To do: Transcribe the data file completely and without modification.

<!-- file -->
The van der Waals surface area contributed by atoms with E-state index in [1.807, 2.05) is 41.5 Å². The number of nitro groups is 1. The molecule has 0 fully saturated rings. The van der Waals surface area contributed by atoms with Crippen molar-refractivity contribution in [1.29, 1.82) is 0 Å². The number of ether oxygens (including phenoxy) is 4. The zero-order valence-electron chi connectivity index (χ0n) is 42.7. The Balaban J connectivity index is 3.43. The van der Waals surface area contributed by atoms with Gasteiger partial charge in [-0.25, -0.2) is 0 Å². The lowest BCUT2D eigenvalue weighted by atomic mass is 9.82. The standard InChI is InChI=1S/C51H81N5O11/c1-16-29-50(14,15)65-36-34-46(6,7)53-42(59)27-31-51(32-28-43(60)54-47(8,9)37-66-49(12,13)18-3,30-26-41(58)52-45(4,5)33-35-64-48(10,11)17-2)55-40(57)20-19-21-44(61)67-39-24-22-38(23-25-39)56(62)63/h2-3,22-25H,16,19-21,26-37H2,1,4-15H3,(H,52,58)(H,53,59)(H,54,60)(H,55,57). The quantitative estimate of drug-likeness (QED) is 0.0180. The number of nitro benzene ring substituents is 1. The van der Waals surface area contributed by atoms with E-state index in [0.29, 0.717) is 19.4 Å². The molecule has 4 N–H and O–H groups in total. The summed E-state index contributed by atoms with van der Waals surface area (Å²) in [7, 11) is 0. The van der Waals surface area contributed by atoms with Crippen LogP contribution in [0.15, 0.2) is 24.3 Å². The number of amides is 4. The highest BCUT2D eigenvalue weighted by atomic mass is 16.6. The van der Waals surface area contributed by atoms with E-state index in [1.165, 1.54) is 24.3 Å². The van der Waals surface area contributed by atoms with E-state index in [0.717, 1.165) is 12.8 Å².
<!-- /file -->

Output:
The van der Waals surface area contributed by atoms with E-state index in [1.807, 2.05) is 41.5 Å². The number of nitro groups is 1. The molecule has 0 fully saturated rings. The van der Waals surface area contributed by atoms with Crippen molar-refractivity contribution in [1.29, 1.82) is 0 Å². The number of ether oxygens (including phenoxy) is 4. The zero-order valence-electron chi connectivity index (χ0n) is 42.7. The Balaban J connectivity index is 3.43. The van der Waals surface area contributed by atoms with Gasteiger partial charge in [-0.25, -0.2) is 0 Å². The lowest BCUT2D eigenvalue weighted by atomic mass is 9.82. The standard InChI is InChI=1S/C51H81N5O11/c1-16-29-50(14,15)65-36-34-46(6,7)53-42(59)27-31-51(32-28-43(60)54-47(8,9)37-66-49(12,13)18-3,30-26-41(58)52-45(4,5)33-35-64-48(10,11)17-2)55-40(57)20-19-21-44(61)67-39-24-22-38(23-25-39)56(62)63/h2-3,22-25H,16,19-21,26-37H2,1,4-15H3,(H,52,58)(H,53,59)(H,54,60)(H,55,57). The quantitative estimate of drug-likeness (QED) is 0.0180. The number of nitro benzene ring substituents is 1. The van der Waals surface area contributed by atoms with E-state index in [0.29, 0.717) is 19.4 Å². The molecule has 4 N–H and O–H groups in total. The summed E-state index contributed by atoms with van der Waals surface area (Å²) in [7, 11) is 0. The van der Waals surface area contributed by atoms with Crippen LogP contribution in [0.15, 0.2) is 24.3 Å². The number of amides is 4. The highest BCUT2D eigenvalue weighted by atomic mass is 16.6. The van der Waals surface area contributed by atoms with E-state index in [1.165, 1.54) is 24.3 Å². The van der Waals surface area contributed by atoms with E-state index in [0.717, 1.165) is 12.8 Å².